How to Use Three Quick and Quirky Ways to Unblock

02.08.2017 |

Episode #9 of the course How to overcome writer’s block by Jurgen Wolff


In this lesson, you’ll discover three more quick ways to overcome writer’s block. They may sound weird, but they’ve all been shown to work.


Lean Away from the Problem

Did you know that your body language can help you overcome a block?

Studies show that people are better able to solve problems shown on a computer screen if they lean back. They are also better able to make a decision if they lean back.

It’s no coincidence that people sometimes are advised to step back from the problem. The physical movement seems to be connected to having psychological distance as well.

The next time you have a writing problem that’s hard to resolve, lean back and think about it again.

If that doesn’t work, imagine you’re sitting in the back row at a movie theater and you see the problem represented on a movie screen at the front.

Now what possible solutions come to mind?


Get Out into Nature

Environmental psychologist Andrea Faber Taylor has uncovered some fascinating information about how contact with nature can relieve anxiety and stress and help the healing process.

She points out that “directed attention” (used for things like making a presentation or writing) makes us tired, while “involuntary attention” (such as meditating or looking at nature with no particular end in mind) gives our directed attention a chance to recover.

She cites studies in which patients who could see trees from their hospital beds after having surgery needed fewer painkillers and had shorter hospital stays than those who looked out at walls.

She did her own study of children living in public housing, comparing those whose apartment overlooked trees and grass with those whose view was pavement. The “seeing-nature” kids were better able to concentrate and control impulsive behaviors.

This could also be a cure for writer’s block. Even if you work and live in the city, you can make time for looking at nature—it can be a park, some trees, or possibly a group of plants in your office.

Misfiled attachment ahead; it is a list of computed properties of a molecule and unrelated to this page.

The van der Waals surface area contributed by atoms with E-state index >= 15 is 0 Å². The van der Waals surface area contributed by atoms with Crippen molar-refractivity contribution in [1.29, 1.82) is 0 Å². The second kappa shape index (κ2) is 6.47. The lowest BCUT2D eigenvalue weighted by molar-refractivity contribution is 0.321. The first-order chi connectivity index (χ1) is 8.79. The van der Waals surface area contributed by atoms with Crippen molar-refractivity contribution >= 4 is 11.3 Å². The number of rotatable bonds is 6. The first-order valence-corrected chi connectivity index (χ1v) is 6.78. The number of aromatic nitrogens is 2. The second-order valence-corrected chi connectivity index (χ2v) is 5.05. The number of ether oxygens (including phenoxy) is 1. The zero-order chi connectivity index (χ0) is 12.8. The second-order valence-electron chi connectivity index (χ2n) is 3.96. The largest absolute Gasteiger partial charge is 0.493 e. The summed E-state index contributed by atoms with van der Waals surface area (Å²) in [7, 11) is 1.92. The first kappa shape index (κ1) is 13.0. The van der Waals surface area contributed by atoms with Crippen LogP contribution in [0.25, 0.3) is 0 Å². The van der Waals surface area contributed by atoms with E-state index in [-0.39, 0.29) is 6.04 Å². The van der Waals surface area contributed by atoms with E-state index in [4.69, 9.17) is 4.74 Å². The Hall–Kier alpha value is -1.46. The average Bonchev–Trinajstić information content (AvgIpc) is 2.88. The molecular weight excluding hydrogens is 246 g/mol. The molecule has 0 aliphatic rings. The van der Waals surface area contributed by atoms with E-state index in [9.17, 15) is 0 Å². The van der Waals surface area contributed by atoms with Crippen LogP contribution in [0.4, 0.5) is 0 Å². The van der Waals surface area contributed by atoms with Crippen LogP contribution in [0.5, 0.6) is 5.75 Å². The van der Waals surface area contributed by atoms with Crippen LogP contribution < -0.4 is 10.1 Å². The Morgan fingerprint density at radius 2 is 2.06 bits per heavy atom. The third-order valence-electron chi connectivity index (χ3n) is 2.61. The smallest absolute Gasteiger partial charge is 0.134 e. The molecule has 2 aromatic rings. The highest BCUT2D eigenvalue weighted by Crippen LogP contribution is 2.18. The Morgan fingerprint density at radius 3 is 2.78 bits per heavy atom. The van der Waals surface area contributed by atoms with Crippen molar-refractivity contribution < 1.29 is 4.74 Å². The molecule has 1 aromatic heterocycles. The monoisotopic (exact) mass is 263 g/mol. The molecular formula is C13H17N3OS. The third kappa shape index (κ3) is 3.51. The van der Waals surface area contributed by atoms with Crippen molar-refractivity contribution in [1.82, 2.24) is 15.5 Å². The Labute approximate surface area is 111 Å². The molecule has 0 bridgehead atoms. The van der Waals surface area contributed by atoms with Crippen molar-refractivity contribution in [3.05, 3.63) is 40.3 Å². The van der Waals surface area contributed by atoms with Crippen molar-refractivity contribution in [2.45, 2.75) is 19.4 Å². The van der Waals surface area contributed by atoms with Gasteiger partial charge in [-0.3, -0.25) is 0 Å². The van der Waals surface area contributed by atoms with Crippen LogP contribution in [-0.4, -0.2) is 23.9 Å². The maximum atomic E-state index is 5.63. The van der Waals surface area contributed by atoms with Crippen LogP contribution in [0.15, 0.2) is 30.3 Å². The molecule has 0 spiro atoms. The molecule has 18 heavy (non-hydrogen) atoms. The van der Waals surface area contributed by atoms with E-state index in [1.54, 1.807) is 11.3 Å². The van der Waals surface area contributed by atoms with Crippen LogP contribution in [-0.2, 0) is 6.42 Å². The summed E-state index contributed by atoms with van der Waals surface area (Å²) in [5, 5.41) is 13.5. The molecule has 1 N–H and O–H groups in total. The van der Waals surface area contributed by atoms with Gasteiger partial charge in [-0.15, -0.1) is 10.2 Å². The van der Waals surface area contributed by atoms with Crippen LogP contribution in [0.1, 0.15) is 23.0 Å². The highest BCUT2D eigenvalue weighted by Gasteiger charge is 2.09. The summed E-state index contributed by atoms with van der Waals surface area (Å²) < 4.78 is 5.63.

Imagine Yourself Being a Child

On his blog, The Frontal Cortex, Jonah Lehrer writes about a fascinating study of creativity in which half of a large group of undergraduates were given this instruction:

“You are seven years old. School is canceled, and you have the entire day to yourself. What would you do? Where would you go? Who would you see?”

The other half were given this instruction:

“You have the entire day to yourself. What would you do? Where would you go? Who would you see?”

Each group spent 10 minutes writing their answers. Then they were given tests of creativity.

The group that imagined themselves as kids scored higher, coming up with more ideas and ideas that were more original.

If you’re experiencing a writing block, take yourself back to when you were seven (or another young age if, for any reason, the time when you were seven is not a pleasant memory). Do the exercise for 10 minutes, and then return to your writing with a more open mind.

Over the past nine days, you’ve gained a menu of methods that will help you overcome your creative blocks. We have one more important topic to cover tomorrow: how to make your writing environment as supportive as possible.

All the best,



Recommended book

Around the Writer’s Block: Using Brain Science to Solve Writer’s Resistance by Rosanne Bane


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